Credit cards can be a great tool if you don’t want to carry cash, or if you want to buy something but don’t have enough money in your current account. They have a number of advantages over cash or debit cards – you can build up your credit rating, take advantage of interest-free days, earn rewards on what you spend, and more.
Having a credit card that doesn’t match your spending style or the way you plan to manage your debt can really add up. If you find yourself in a position where you are trying to pay off the balance on your card, switching to a lower interest rate or changing to a debt consolidation card can lead to real savings and help you pay down debt faster.
Save by switching to a card with a lower interest rate
When you signed up for your credit card you may have signed up for an airpoints or cashback card. These types of cards often charge a higher rate of interest but offer perks like airpoints or cashback on what you spend. These cards are a great option if you are confident you can repay the card in full every month.
If you need to use your card for a larger purchase or find yourself in a position where you need to repay your card balance over a longer period of time the interest can really add up. Switching to a card with a lower interest will help save you money as you repay your debt.
- if you have a $5000 balance on your credit card and you plan to pay back $200 per month, in a perfect world with 0% interest your debt would be repayed in 25 months.
- If you switch to a card with a lower interest rate of 13.9% the balance would be repaid in 30 months and you would only pay $937 in interest.
|Credit card balance||Repay per month||Interest rate (p.a.)||Repaid in||Total Repaid||Amount of interest|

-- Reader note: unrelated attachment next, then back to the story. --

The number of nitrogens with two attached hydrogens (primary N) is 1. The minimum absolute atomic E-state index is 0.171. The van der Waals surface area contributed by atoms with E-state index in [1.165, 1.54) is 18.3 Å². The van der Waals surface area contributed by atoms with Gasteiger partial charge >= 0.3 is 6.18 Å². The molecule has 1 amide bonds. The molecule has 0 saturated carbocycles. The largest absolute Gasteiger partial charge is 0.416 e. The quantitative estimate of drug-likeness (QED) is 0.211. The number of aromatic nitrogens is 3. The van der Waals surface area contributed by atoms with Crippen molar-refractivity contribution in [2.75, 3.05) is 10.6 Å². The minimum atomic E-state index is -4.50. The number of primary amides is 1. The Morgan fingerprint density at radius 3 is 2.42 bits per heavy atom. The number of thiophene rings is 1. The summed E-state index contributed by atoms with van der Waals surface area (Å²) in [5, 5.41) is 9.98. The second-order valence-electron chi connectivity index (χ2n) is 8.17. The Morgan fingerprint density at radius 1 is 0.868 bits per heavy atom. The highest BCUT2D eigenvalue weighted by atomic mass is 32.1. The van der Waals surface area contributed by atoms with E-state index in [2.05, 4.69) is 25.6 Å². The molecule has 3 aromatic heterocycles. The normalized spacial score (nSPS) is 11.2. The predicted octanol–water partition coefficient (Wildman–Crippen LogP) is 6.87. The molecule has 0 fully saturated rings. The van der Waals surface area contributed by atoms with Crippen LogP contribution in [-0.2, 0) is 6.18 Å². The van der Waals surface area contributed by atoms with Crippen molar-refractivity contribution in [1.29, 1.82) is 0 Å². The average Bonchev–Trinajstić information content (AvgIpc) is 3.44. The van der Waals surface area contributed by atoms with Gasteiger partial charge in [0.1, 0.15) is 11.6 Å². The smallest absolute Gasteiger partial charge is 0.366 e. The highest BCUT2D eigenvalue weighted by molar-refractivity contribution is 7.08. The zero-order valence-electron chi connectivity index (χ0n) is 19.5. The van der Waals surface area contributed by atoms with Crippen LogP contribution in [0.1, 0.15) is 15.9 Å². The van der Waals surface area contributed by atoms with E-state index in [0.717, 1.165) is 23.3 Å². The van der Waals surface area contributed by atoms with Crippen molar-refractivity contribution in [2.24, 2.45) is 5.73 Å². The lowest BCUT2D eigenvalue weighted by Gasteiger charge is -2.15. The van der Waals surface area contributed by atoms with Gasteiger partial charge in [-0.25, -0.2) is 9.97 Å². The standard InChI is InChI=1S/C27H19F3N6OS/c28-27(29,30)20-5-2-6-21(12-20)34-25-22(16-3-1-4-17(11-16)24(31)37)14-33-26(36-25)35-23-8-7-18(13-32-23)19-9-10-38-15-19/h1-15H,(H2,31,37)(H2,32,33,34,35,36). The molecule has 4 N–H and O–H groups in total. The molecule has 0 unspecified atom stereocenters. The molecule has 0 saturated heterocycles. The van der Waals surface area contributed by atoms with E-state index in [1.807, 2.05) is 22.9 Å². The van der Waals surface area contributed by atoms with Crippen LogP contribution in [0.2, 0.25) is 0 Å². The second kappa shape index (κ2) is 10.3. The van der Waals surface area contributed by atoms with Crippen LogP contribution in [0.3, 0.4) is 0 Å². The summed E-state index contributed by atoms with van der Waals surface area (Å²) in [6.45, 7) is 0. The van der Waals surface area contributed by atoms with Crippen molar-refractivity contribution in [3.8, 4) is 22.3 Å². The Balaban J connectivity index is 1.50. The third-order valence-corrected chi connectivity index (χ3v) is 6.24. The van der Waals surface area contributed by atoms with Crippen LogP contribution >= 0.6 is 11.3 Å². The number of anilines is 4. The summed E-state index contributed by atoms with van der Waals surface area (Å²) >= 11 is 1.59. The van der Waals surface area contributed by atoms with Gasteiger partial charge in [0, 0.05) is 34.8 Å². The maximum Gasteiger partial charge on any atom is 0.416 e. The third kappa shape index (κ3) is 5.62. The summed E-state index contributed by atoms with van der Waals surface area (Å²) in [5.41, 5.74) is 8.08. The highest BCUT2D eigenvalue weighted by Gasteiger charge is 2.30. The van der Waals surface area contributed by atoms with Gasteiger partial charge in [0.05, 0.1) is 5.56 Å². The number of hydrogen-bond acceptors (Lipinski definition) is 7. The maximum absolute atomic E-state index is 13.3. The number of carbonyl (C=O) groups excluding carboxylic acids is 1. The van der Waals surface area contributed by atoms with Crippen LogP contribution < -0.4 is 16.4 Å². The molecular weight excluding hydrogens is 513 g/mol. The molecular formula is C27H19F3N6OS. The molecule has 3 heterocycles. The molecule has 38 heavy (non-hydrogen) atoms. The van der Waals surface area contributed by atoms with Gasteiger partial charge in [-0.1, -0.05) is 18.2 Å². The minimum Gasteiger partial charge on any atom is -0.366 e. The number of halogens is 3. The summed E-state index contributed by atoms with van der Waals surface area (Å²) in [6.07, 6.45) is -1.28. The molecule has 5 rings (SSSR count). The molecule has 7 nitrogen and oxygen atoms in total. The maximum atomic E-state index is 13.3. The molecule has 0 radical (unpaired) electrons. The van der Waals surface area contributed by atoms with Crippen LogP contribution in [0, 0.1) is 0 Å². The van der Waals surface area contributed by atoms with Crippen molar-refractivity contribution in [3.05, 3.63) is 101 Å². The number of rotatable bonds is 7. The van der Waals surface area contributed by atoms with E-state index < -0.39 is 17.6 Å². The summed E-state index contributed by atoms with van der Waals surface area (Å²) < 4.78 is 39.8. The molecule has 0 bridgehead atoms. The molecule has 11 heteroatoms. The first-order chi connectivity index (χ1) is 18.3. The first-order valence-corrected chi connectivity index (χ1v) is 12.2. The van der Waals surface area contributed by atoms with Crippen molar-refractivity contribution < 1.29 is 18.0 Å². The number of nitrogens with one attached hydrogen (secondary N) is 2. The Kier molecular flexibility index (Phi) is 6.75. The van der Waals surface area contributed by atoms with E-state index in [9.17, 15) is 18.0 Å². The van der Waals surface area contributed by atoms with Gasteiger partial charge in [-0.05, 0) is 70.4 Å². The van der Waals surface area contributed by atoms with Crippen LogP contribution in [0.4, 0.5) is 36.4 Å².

Top tip: Payback as much as possible on your card, no matter what the interest rate is. Although it can be tempting to repay lower amounts over a longer period of time the interest will really add up.
In the example above, if you switch to a lower interest rate of 13.95% and pay back $220 per month instead of $200 per month, you will pay back your debt 3 months quicker and save another $103 on interest.
Switching to a Balance Transfer credit card
A balance transfer can be a great opportunity to repay the balance on your card and save on interest in the short term. Balance transfer cards will often switch to a higher rate after the introductory period, so plan to pay back as much as possible during the lower interest period.
Top tips for transferring to a balance transfer card
- The introductory rates can be fantastic - if you have built up credit card debt you can take advantage of the introductory rate to save on interest in the short term
- Check out the fees involved – some cards will charge a balance transfer fee, so factor that into your calculations
- Pay off your card as quickly as possible – take full advantage of the interest-free period and try to pay the debt in full during the introductory offer
- Think about your spending – what do you need to change about your spending habits to avoid debt building up again?
- Cut up your other cards – don’t keep using cards you have transferred a balance from!
- Limit your spending – try not the spend on your card while you are paying off the debt
Money Compare can help you compare New Zealand’s top credit cards instantly side-by-side. Use our Credit Card Comparison Tool to compare credit cards and choose the best credit card for you.